Recently, there has been discussion of the need to advance hydraulic fracturing technology from the current ‘operational effectiveness’ mode of high-rate slickwater fracture designs, to a ‘fracture effectiveness’ mode provided by optimizing designs to achieve higher recoveries and better economics. This case study shows how advanced fracture fluid system designs have increased fracture effectiveness in an area of the Montney unconventional gas play.
The study focused on fifty multi-stage fractured horizontal wells in the dry gas area of the Heritage Montney Field in British Columbia, Canada. These wells were stimulated by different operators with a number of different fracturing techniques, fluid systems, etc. Wells were selected such that a sufficient variety of completion techniques were represented, and there was over 18 months of production history. A thorough review of the geology and petrophysical data within the area was undertaken in order to develop individual well descriptions for use in the production analysis (Rate Transient Analysis). Wells were history matched by varying reservoir permeability and fracture treatment properties. The results demonstrate that fracture effectiveness is a function of the fracture type and has a large effect on well productivity and economics.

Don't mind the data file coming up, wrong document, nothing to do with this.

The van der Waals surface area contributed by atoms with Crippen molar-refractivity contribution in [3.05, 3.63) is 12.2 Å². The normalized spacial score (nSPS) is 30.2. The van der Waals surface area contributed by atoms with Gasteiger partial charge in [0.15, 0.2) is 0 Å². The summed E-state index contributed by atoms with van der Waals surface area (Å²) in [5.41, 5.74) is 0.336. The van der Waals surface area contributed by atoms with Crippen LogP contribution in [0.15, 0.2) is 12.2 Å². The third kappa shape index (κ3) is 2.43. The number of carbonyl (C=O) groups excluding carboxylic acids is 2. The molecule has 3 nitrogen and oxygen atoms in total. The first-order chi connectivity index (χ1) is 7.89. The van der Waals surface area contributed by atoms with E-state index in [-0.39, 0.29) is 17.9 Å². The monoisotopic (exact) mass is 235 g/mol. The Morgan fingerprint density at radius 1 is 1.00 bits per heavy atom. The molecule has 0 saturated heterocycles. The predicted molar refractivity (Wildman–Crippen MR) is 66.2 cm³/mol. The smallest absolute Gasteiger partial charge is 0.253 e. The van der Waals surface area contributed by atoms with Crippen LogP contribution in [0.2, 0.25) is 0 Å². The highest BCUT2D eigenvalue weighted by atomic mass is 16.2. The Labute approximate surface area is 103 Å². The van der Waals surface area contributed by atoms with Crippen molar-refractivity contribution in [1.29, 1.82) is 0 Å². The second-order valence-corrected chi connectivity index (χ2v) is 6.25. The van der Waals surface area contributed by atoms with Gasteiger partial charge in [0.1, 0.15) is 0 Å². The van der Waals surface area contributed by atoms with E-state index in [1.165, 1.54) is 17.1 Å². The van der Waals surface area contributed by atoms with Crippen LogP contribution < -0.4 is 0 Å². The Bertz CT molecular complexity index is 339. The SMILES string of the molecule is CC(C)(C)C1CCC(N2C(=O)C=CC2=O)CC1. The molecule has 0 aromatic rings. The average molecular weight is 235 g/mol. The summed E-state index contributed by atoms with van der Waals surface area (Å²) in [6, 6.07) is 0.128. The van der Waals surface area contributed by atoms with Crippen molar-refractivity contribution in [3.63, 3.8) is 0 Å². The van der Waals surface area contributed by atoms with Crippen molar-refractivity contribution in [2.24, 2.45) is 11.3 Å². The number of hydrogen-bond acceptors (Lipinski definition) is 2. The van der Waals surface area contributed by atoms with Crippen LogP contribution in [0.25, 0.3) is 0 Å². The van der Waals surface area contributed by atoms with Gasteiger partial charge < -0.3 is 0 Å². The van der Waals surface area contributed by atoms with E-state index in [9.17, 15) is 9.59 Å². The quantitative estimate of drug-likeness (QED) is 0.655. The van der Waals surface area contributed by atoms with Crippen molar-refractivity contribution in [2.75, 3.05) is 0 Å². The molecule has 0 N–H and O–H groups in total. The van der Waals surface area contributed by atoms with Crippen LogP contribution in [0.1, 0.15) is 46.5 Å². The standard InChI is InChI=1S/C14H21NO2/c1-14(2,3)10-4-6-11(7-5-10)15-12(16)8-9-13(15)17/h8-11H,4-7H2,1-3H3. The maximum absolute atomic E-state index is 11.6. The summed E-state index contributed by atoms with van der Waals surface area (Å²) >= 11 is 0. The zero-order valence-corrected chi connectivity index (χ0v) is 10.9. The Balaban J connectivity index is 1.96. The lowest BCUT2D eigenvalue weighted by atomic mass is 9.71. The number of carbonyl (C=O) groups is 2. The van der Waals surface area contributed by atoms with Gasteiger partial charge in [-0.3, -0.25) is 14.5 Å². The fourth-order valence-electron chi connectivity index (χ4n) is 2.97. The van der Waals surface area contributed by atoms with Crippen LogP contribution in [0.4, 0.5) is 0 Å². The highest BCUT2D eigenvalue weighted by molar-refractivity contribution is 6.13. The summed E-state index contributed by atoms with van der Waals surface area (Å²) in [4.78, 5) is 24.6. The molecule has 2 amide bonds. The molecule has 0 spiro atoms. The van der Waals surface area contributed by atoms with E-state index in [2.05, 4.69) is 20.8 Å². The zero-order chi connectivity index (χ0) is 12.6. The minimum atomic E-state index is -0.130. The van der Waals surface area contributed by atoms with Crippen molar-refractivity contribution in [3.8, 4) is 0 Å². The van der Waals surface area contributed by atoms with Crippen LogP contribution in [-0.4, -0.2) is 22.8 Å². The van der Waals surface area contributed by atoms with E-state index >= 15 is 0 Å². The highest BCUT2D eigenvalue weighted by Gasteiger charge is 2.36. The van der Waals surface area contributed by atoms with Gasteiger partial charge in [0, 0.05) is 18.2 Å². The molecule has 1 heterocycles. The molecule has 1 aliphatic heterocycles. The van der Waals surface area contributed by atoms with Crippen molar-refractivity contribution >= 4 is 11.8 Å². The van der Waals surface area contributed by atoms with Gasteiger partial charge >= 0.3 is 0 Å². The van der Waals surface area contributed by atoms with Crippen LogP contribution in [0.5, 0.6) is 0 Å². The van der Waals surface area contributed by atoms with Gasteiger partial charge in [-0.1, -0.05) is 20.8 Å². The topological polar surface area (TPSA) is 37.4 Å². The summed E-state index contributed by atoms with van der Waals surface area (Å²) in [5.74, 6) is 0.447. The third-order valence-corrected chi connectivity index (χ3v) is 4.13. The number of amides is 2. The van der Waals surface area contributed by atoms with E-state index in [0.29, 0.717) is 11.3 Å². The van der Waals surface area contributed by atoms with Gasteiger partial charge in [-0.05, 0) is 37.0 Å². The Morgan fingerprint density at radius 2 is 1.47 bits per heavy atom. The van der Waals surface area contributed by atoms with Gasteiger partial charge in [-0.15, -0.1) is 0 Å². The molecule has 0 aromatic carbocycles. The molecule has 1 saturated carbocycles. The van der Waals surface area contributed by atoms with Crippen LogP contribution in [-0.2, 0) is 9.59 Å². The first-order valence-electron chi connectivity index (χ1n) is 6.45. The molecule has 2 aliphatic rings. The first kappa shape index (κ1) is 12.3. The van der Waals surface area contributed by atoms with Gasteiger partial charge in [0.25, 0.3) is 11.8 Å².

This case study shows there is value in optimizing fracture designs through look-back studies, and that there is a need to focus on more effective fracture treatment designs in unconventional gas development. The results of the study show the importance of fracture fluid selection as well as both effective fracture half-length and fracture conductivity in maximizing the economic returns in this area of the Montney.
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